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The Harverst, Drying and Storage
Bull kelp (Nereocystis leutkeana)
Wakame (Winged Kelp or Alaria marginata)
Seaweed has a long history as a food and medicine. Many cultures have been traditionally using seaweed in their diet. Seaweed is found in every saltwater ocean and is extremely hardy plant that never develops diseases. It is the most nutritionally concentrated plant source available. Seaweeds contain every mineral essential to sustaining human life, often in the same ratio as human blood.
Seaweed divided in three groups: brown, red and green. Brown seaweed can look different from one another, yet they are similar in its nutrient content and properties. The same applies to the reds and greens. Some species are tough enough to tolerate periodic drying out. These are found in the intertidal zone. The vast majority need to be continually submerged in water. These plants live below the low tide mark or in tidal pools.
While there are 15,000 varieties of edible seaweed, twelve of them are the most common and beneficial kinds:
Brown seaweed: arame, bladderwrack, bull kelp, giant kelp, hijiki, kombu, sea palm, wakame.
Red seaweed: dulse, irish moss, and nori.
Greed seaweed: sea lettuce
The most common seaweed is kelp and wrack species. The largest kelp varieties are found in the cold waters of Pacific Northwest in Canada. Kelp is the highest source of iodine and fucoidan compound with its anti-inflammatory properties. Red seaweed is known for their natural phycolloid gels, agar, and carrageenan.
Seaweed from the Kelp Family is well known for its ability to remove heavy metals, radioactive elements (including radioactive strontium90), and free radicals. Kelp is also one of the important sources of protection from the environmental pollution, X-rays, and many potentially hazardous chemicals that we are surrounded by and that made their way into our food causing cancer and are toxic to the brain and nervous system.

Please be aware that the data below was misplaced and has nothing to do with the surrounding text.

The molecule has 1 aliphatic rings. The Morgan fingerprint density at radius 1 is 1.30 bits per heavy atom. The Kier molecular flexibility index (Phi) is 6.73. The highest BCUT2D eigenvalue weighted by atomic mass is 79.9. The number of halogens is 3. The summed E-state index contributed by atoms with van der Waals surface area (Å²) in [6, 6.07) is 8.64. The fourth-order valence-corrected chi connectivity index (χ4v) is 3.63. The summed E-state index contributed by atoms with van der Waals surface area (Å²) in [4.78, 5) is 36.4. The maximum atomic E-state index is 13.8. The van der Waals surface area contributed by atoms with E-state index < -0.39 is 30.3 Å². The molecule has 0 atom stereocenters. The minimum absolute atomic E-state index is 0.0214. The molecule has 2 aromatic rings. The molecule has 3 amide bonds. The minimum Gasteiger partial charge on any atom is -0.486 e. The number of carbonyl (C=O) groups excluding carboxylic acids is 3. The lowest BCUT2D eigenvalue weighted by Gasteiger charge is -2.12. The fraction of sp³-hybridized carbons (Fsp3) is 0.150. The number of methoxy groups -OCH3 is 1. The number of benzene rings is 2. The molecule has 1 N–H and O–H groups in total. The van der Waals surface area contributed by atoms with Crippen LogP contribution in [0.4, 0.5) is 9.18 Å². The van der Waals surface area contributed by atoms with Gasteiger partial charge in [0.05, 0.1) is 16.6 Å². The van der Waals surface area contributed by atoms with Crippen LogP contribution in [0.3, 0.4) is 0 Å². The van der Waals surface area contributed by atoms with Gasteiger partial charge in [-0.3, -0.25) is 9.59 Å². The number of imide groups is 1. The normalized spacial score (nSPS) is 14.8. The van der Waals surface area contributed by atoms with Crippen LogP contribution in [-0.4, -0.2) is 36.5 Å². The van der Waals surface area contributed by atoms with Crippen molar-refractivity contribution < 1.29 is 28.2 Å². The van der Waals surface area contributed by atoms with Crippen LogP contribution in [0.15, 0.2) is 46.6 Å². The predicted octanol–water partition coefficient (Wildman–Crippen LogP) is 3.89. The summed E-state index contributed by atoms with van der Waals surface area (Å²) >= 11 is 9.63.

Kelp has become a widely used term referring to any large seaweed in the brown seaweed division with flattened frond. However, kelp blade shapes vary greatly, ranging from simple to winged to multibranched, with or without midribs.
The Harvest and Storage
Our seaweed is sustainably harvested from a clear, cold water of remote areas from Pacific Northwest. The harvest begins in May and lasts until September. The harvesters carefully gather seaweed from pristine kelp forests at their pick of nutrition. Only nutritional fronds that absorb surrounding ocean water and sunlight are harvested. The harvester will cut a couple of inches above sporophylls (the part of the kelp that reproduces) with stainless steel scissors. Because kelp grows several inches a day, it will be ready for a new cut in one month.
The seaweed is harvested in large buckets, rinsed in clean sea water and brought into indoor specialized drying facilities. Then seaweed is hanged to dry on wooden racks. We don’t dry our seaweed in the sun like most seaweed companies do as do not to diminish its nutritional value. It is the best to store dried seaweed in airtight glass jars or sealed plastic at room temperature away from light and moisture.